Posts Tagged ‘Dustin Pedroia’
Posted by athomeatfenway on December 24, 2009
Posted by athomeatfenway on December 22, 2009
SWEET SPOT, 125 Years of Baseball and the LOUISVILLE SLUGGER
David Magee and Philip Shirley. Triumph Books, 2009. 182 oversized pages. Copiously illustrated with archival photos.
This wonderful book blends the histories of the Hillerich & Bradsby company with that of Major League Baseball, starting in 1884, when Pete Browning accepted Bud Hillerich’s invitation to make a replacement for the bat he had just cracked.
John “Bud” Hillerich was the black sheep of the family, and his love for baseball soon diversified their lines of butter churns and bed posts.
Browning, the hard of hearing Louisville outfielder who refused to slide and caught flies standing on one leg, would soon win a batting championship with Hillerich’s bat. Hillerich catered to professional players and gained a share of the professional bat market.
In 1884, the business was called J.F. Hillerich Job Turning. Father would begrudgingly recognize the son in 1897 by re-naming it J.F Hillerich & Son.
It seems Bud Hillerich deserves 99.9% of the credit for creating his legendary family business. Those who came before him rejected baseball. Those who came after him were good stewards that recovered from their rare mistakes.
The bat that Bud made for Browning and others in the early days also had a different name. It was called the “Falls City Slugger” in tribute to Louisville’s location at the Falls of the Ohio River.
Bud Hillerich replaced production of wooden churns & bowling balls with baseball bats -against his father’s will. Overtime, Louisville Slugger, which Bud trademarked in 1894, became a high quality brand.
Bud conducted business in The Polo Grounds, Baker Bowl, the Huntington Avenue Grounds and their like. He built relationships and made bats for the best players in the majors.
Company history took a shocking turn in 1910 when a fire decimated their spring stock just as it was to be shipped to retail stores, a niche that drove 74% of their revenue at that time.
Recovered but wounded financially, the Hillerichs pondered whether to fold the business, sell it, or attempt to manufacture something else entirely.
J.F. Hillerich, the founder, decided to sell the business in 1911.
In his 60’s and unwilling to hand over the company to son Bud, J.F. accepted $125,000 for “controlling interests in all facets of the business, including machinery, brand, and receivables, to 33-year old Frank Bradsby.” The company was renamed J.F. Hillerich & Sons.
Bradsby, a super salesman who helped to build the Simmons Hardware retail chain, “had as much business acumen as he did sales savvy.”. He knew Bud was the backbone of the bat business, so he sold him back part of the business and made him President of the company.
Smart guy, that Frank Bradsby.
Bradsby collaborated with Bud to sign players to autograph model contracts for retail stores. This caused total sales to soar by 600% by 1916. The addition of golf equipment (Powerbilt) that year added even more revenue to the growing company.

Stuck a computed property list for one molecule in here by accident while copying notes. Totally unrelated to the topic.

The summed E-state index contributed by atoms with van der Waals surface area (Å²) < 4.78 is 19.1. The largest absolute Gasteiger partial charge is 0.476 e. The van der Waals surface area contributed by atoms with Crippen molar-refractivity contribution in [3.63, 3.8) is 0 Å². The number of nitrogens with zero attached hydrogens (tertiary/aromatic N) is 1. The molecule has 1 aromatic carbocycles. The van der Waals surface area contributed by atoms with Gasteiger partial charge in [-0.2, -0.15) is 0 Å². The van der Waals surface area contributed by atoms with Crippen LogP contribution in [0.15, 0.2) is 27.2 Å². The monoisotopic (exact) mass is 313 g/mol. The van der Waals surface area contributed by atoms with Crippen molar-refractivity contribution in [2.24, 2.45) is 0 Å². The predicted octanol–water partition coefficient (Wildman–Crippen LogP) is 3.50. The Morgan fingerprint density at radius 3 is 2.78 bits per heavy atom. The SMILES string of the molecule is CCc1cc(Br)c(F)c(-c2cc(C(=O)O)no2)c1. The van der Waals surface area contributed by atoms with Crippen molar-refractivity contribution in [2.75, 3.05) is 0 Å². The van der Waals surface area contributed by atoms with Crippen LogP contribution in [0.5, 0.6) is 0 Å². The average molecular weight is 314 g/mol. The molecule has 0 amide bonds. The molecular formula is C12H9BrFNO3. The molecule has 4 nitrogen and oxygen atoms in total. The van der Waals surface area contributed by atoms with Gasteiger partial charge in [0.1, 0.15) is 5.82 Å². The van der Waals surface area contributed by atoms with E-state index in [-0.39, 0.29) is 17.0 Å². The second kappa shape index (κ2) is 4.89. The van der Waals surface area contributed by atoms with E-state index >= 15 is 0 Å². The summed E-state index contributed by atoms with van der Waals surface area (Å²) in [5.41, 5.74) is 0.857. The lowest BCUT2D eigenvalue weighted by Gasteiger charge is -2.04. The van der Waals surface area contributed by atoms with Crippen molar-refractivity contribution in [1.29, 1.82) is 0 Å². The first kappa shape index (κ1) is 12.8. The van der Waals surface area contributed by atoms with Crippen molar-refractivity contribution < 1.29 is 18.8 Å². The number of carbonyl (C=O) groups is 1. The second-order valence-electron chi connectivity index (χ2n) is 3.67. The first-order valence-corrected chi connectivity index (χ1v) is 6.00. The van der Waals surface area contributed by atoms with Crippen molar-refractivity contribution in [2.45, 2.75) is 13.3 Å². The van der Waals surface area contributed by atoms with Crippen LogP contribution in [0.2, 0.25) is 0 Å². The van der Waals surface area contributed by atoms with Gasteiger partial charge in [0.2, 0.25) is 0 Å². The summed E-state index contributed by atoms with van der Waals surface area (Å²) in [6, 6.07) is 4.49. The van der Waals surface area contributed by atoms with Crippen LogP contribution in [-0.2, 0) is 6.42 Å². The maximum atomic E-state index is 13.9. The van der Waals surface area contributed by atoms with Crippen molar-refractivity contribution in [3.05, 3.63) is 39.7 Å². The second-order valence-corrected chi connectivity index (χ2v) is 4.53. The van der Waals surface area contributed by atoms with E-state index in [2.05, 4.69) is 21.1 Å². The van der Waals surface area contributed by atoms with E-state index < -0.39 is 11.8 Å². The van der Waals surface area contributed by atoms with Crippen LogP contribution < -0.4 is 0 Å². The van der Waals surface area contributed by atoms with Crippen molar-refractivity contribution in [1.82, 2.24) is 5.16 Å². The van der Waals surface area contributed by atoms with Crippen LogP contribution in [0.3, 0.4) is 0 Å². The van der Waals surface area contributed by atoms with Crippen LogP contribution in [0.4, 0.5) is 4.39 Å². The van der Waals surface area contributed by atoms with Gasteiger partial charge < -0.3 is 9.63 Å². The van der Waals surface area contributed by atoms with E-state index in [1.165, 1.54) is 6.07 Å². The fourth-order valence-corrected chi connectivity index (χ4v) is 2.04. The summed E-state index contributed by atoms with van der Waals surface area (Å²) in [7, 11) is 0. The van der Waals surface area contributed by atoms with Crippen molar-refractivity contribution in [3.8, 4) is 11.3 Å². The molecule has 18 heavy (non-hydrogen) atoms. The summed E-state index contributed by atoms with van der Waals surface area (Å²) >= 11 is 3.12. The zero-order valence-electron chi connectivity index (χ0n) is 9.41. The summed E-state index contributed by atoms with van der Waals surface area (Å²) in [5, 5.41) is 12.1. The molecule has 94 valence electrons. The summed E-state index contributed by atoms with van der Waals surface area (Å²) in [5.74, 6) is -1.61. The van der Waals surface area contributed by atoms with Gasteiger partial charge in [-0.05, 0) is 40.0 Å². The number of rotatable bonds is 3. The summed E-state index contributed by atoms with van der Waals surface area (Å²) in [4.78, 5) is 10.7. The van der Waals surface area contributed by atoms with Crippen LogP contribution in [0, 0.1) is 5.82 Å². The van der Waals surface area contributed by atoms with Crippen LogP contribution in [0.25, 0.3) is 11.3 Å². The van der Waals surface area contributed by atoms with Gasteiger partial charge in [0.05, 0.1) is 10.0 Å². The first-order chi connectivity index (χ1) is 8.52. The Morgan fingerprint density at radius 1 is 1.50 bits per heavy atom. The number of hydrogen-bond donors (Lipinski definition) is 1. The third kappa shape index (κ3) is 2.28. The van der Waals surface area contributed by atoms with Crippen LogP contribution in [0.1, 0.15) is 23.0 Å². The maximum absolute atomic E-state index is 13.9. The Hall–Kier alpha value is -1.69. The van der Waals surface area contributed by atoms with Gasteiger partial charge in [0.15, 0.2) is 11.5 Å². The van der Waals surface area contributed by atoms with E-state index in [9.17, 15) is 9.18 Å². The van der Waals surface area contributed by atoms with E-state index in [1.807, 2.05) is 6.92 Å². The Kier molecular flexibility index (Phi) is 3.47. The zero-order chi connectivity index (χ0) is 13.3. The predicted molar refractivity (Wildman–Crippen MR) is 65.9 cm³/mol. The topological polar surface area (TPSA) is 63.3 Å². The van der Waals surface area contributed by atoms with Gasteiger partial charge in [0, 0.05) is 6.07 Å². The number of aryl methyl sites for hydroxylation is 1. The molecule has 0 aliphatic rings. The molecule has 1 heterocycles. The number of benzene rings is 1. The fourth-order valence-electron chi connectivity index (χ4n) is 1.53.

Bradsby worked with Bud and his family up until his death in 1937. Under pressure from rebuilding their flood ravaged LVS facility in the midst of the Great Depression, Bradsby suffered a fatal heart attack aboard a train bound for Baseball’s Winter Meetings in Chicago.
He left behind a company that supplied 80 % of the bats in pro baseball and 60% of all other bats sold in the U.S.A.
LVS would be the dominant brand in bats up until 1970 when a tannery in Tullahoma, Tennessee decided to produce a bat made from Aluminum.
Prior to 1970, Worth had only made leather covered baseballs and softballs at its tannery. But an employee named John Parish sensed that there was a new market in a very old idea, one that could challenge LVS’s stranglehold on the bat market.
Aluminum bats were first patented in the 1920’s, but players did not then warm to them. Worth received a completely different reaction when they brought them to market 50 years later. Little League players quickly purchased aluminum bats, preferring the cost effectiveness due to the bat’s durability. They didn’t break !
Little League officially accepted the aluminum bat in 1971, and the NCAA did the same in 1974. Within a year, H & B’s all time bat production peaked…..and then it dropped.
Easton soon entered the aluminum bat market, too.
By 1976, H & B production fell from 7 million to 1 million bats annually.
H & B didn’t see all this coming. They were slow to react. 8 years after Worth took the first bite out of them, H&B finally bought an old Alcoa plant in California and launched their first all in-house aluminum bat production.
In between the utter domination achieved in 1916 and the cataclysmic losses in 1976, the Louisville Slugger story is packed with fascinating associations with Babe Ruth, Gehrig, Musial, Ted Williams, Mantle, Killebrew and many others.